Social media can funnel candidates into the hiring process — but not replace it
Despite turmoil at Twitter, social media isn’t going away anytime soon. Platforms like LinkedIn, Instagram, TikTok and Facebook can be powerful ways for HR professionals to recruit new talent and find candidates they wouldn’t have reached otherwise.
Using social media for recruitment is “a constant strategy around marketing the organization and what we stand for, not just the business value but the social and cultural impact that we have,” said Steven Kramer, CEO at Workjam, a digital front-line workforce platform.
While social media doesn’t replace traditional recruitment methods, recruiting on such apps and websites can enhance hiring methods — with some caveats, including treating social media as a way to funnel candidates into the hiring process, not a way to completely replace it.
Use social media to tell a story
Workjam’s approach to recruiting on social media goes far beyond just posting links to open jobs. The company primarily uses LinkedIn, Instagram and Facebook to “tell our story,” said Kramer. It’s not just about paying to advertise open jobs on social media (which the company does), but using social media to market what it’s like to work at Workjam.
Workjam also makes it easy for employees to share these posts internally, and on their own social media networks with the ability to “personalize it based on what they want to say,” he said. The company has a referral program, which incentivizes employees to share posts and recruit someone from their own network.
The company continuously reevaluates which platforms it uses for recruitment and focuses on where potential employees are most likely to be. It doesn’t use Twitter that much, and it doesn’t use Snapchat, because that’s not “really our demographic we’re going after,” Kramer said.
Posting jobs on social media can also be used to create buzz around a company. In June 2022, Casper posted a job listing for professional sleepers. The idea stemmed from from TikTok, and the firm received thousands of applications. Those who got the job created social media campaigns for the mattress company. CPO Robert Lepere told HR Dive he aimed imbue his company’s work culture with thoughtfulness through this process.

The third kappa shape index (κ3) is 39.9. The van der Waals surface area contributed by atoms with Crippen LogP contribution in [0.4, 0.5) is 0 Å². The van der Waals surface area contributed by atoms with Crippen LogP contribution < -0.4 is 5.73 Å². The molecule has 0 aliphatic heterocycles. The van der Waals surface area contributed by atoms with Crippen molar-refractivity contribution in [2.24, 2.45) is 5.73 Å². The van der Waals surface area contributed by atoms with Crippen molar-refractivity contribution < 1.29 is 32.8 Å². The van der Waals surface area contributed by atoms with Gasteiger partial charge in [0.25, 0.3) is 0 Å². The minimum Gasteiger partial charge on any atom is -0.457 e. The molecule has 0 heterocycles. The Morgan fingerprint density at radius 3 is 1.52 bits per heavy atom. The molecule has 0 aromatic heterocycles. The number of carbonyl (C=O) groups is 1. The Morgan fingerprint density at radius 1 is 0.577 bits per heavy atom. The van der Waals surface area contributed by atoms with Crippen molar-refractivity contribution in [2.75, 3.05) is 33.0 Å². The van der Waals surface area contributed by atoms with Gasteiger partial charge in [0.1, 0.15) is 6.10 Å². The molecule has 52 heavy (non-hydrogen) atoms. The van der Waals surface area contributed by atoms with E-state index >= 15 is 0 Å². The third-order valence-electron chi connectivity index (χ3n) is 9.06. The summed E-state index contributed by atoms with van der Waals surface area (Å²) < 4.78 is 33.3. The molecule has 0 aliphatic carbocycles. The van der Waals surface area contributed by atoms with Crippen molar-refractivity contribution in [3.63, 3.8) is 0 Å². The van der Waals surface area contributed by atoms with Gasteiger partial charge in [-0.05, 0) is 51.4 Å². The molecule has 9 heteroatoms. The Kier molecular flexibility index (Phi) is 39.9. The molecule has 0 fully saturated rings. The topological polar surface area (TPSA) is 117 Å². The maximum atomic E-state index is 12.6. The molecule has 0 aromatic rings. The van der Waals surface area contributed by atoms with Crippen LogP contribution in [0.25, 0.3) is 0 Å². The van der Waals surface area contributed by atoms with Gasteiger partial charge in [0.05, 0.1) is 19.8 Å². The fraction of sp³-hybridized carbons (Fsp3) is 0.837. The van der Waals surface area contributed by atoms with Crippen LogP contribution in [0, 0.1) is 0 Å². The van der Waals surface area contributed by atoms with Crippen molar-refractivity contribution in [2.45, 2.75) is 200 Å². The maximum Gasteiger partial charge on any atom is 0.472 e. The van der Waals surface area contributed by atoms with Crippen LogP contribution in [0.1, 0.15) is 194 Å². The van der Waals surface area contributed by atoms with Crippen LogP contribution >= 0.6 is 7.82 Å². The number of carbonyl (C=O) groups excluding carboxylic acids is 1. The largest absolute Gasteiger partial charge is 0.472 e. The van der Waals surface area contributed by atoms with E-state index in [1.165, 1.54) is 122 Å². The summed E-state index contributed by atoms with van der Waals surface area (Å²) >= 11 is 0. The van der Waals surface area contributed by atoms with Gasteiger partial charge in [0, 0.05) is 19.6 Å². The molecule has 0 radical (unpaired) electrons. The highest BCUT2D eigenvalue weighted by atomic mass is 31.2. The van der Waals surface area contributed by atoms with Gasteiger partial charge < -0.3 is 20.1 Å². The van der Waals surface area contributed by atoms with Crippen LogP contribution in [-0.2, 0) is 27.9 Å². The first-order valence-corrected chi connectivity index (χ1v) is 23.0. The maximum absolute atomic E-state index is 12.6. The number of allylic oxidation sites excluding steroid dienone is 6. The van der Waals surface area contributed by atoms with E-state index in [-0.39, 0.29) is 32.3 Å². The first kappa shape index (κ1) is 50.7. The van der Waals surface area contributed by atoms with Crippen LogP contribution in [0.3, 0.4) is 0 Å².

Beware potential pitfalls
While social media is often treated like an informal communication platform, it shouldn’t be when used for recruitment, said Ayesha Whyte, employment attorney and chief people officer at Dixon Whyte.
“When you are speaking to someone through social media about a job, always tell them to apply formally,” she said. That ensures that every job candidate goes through the same hiring process. “Anything you say, even if it’s through social media, can come up later in an employment lawsuit,” she added.
She also advised that any photos or videos representing a company’s workforce be of actual employees, not stand-ins or models. “It would be horrible if a person of color or a person with disabilities saw a panoply of people in your ads about the workplace and then the workplace is homogenous,” she said. It may not lead to a lawsuit, but a company could lose that worker if they feel they were tricked.
On the flip side, employers should also take any social media presence of potential employees with a grain of salt. “That’s not giving the entire picture of who someone is,” she said. “That’s a filtered persona and you’re looking for an actual person who’s going to look at your job.”
While looking at someone’s social media presence isn’t a bad idea, it shouldn’t take the place of interviews, reference checks and background checks if that’s part of the regular recruitment process, she said. And relying too heavily on social media might mean missing candidates who aren’t social media savvy, she added; “You might be missing out on some wonderful candidates.”
Human resources professionals should also make sure they’re compliant with any pay transparency laws when posting job listings on social media. “If you are broadcasting on social media, that is going to be global. You have no idea where this candidate is looking from,” Whyte said. “If you’re advertising an actual job on LinkedIn or Instagram or anything, it should absolutely [include a] salary or salary range for that position.”